MONTREAL, Que. — TransForce will be looking to the US truckload segment when it resumes its buying spree sometime next year.
This year has been quiet on the M&A front, and TransForce invested its money into buying back its own shares rather than growing through acquisition. But Alain Bedard, president, CEO and chairman of TransForce said on an earnings call with analysts this morning that he’d like to grow the company’s US truckload segment in 2016.
“Our focus is going to be probably on growing our US TL base,” he said. “If you look at valuations of TL companies in the US, valuations have come down big-time so I think the focus of M&A is going to be in the US for us in 2016.”
Another priority for TransForce will be to do something with its waste management business. Bedard said there will be news on this front by early 2016, but wouldn’t reveal whether it will be sold or whether TransForce will be a buyer or partner with an existing waste management entity.
Any US truckload acquisitions are likely to be sizeable and will probably come from the East Coast to complement Transport America, which has a strong presence in the Midwest, Bedard said.
TransForce announced this week it has discontinued its money-losing US rig moving business and will sell or redeploy those assets, focusing on segments of its business that generate higher returns.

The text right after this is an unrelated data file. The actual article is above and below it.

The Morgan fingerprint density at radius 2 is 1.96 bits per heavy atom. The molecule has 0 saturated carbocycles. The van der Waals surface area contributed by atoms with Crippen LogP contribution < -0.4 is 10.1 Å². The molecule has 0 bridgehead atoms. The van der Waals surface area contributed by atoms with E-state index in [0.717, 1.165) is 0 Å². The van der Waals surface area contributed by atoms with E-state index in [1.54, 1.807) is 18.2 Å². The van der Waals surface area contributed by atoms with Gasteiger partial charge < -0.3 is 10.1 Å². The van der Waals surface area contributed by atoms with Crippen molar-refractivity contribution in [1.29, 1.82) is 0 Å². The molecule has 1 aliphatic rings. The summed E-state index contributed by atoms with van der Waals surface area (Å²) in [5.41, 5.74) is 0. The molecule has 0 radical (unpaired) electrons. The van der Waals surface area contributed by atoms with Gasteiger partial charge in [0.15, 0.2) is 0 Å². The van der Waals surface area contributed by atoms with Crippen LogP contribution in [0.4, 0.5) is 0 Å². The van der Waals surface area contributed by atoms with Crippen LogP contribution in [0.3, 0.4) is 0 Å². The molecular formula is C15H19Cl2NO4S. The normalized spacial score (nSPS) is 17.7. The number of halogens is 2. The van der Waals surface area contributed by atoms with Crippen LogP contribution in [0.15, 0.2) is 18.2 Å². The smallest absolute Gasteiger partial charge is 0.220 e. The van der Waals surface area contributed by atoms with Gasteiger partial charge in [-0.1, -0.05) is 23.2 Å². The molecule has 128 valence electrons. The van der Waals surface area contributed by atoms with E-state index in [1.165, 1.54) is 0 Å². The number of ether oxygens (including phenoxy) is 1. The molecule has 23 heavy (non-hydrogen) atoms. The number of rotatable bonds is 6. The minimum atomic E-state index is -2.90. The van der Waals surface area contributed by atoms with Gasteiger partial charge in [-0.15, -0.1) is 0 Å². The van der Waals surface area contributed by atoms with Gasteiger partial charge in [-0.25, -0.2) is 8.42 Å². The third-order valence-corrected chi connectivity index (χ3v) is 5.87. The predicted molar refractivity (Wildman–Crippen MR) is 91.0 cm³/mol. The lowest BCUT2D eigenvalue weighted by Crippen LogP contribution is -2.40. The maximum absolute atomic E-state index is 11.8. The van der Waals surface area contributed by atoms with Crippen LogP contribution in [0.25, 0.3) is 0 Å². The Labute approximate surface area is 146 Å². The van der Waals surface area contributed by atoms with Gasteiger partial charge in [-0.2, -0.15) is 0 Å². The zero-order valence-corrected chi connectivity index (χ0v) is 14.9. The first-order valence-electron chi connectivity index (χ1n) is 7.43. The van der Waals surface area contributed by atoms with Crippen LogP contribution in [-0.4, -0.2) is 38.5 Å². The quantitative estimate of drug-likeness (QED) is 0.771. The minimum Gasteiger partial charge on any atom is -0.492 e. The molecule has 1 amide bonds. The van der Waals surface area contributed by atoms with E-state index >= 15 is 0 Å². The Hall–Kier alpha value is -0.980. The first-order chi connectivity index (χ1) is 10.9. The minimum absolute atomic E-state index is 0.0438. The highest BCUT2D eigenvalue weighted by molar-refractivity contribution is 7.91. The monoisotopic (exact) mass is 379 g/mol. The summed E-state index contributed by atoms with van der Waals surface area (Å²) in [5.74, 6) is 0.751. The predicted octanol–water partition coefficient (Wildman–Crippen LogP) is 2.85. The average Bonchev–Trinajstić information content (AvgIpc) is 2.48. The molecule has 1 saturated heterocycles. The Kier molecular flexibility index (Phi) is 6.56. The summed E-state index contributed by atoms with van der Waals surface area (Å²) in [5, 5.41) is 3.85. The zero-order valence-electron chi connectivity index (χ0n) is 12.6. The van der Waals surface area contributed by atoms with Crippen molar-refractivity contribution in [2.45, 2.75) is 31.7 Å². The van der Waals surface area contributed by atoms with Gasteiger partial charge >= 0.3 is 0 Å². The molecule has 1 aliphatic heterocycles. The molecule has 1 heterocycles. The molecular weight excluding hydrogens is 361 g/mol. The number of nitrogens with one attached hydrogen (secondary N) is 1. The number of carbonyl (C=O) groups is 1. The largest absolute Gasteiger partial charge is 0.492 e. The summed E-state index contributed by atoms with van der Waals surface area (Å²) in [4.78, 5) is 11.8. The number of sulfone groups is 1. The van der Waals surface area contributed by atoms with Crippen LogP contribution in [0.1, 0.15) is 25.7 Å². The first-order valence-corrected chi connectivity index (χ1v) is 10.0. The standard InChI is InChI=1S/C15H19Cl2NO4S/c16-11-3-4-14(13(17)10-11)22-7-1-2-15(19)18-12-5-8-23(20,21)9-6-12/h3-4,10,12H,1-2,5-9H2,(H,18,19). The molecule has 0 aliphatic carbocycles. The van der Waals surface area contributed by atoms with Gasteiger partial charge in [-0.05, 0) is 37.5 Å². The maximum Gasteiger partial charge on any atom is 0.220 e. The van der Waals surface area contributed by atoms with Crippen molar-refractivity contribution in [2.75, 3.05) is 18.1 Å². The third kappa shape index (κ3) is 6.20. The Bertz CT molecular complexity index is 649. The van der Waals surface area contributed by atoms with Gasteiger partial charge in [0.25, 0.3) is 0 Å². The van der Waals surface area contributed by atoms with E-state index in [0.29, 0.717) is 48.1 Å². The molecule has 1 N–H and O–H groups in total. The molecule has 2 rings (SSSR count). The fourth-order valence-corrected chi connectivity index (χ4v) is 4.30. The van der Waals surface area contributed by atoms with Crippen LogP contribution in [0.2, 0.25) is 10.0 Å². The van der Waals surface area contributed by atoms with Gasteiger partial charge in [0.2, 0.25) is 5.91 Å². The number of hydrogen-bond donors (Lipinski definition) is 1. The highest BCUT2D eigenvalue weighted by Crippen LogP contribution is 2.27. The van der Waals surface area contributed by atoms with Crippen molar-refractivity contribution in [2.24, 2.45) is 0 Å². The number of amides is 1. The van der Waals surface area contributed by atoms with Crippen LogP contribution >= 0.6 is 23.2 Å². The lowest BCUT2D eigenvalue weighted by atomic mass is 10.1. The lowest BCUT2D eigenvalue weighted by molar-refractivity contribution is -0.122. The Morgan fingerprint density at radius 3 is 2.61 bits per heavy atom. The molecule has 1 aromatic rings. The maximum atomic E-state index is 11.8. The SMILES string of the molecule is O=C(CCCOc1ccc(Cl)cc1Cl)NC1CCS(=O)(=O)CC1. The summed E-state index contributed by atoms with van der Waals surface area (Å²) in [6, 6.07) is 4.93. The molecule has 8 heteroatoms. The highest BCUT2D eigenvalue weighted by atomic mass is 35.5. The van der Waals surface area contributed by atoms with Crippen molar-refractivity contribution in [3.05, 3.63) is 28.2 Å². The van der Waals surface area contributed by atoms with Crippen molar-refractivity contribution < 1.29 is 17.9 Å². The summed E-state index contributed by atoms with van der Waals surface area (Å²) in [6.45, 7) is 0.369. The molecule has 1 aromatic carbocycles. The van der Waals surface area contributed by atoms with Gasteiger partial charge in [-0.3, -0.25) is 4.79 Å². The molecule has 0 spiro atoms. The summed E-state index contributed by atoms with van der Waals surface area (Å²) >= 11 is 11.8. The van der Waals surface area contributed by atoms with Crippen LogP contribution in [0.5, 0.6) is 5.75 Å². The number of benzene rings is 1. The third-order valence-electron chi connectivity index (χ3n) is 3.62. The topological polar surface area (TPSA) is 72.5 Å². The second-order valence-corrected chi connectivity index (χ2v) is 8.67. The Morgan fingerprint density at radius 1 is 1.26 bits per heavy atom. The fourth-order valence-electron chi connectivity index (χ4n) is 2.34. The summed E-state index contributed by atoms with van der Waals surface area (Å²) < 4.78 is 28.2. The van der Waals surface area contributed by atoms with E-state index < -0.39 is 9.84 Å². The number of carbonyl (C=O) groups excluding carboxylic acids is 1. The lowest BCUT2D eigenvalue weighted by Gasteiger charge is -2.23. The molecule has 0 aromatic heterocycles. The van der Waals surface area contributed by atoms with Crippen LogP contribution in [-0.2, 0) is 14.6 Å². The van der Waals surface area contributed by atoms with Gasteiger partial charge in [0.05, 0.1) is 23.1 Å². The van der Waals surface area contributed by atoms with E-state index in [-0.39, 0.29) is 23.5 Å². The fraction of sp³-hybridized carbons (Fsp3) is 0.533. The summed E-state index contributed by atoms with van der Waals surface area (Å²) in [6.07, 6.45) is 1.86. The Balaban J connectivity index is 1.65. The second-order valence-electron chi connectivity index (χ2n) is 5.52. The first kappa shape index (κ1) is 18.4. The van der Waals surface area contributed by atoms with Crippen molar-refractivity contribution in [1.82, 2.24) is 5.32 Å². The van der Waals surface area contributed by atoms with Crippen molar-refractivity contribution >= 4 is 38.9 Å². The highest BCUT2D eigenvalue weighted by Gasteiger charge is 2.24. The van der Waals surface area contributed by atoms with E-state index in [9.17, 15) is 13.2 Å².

Bedard said he doesn’t expect the economic landscape to change but he’s hopeful the low Canadian dollar will spur some manufacturing and export increases in Central Canada.
“Going forward, we don’t anticipate a significant change in the North American economic landscape,” Bedard told investors. However, he said higher consumer confidence and spending in the US should benefit TransForce’s parcel and courier and truckload activities south of the border.
Contrans, acquired by TransForce last year, has seen a decrease in volumes.
“Contrans has always been a great company, the only problem is we are missing some volume,” Bedard said. “Their activity is not what we hoped it would be…Contrans is a well-oiled machine but it’s not pumping out the profit it should, because of a lack of volume.”
The LTL environment, Bedard said, is under intense pricing pressure, with too many providers losing money.
James Menzies is editor of Today's Trucking. He has been covering the Canadian trucking industry for more than 18 years and holds a CDL. Reach him at email@example.com or follow him on Twitter at @JamesMenzies. All posts by James Menzies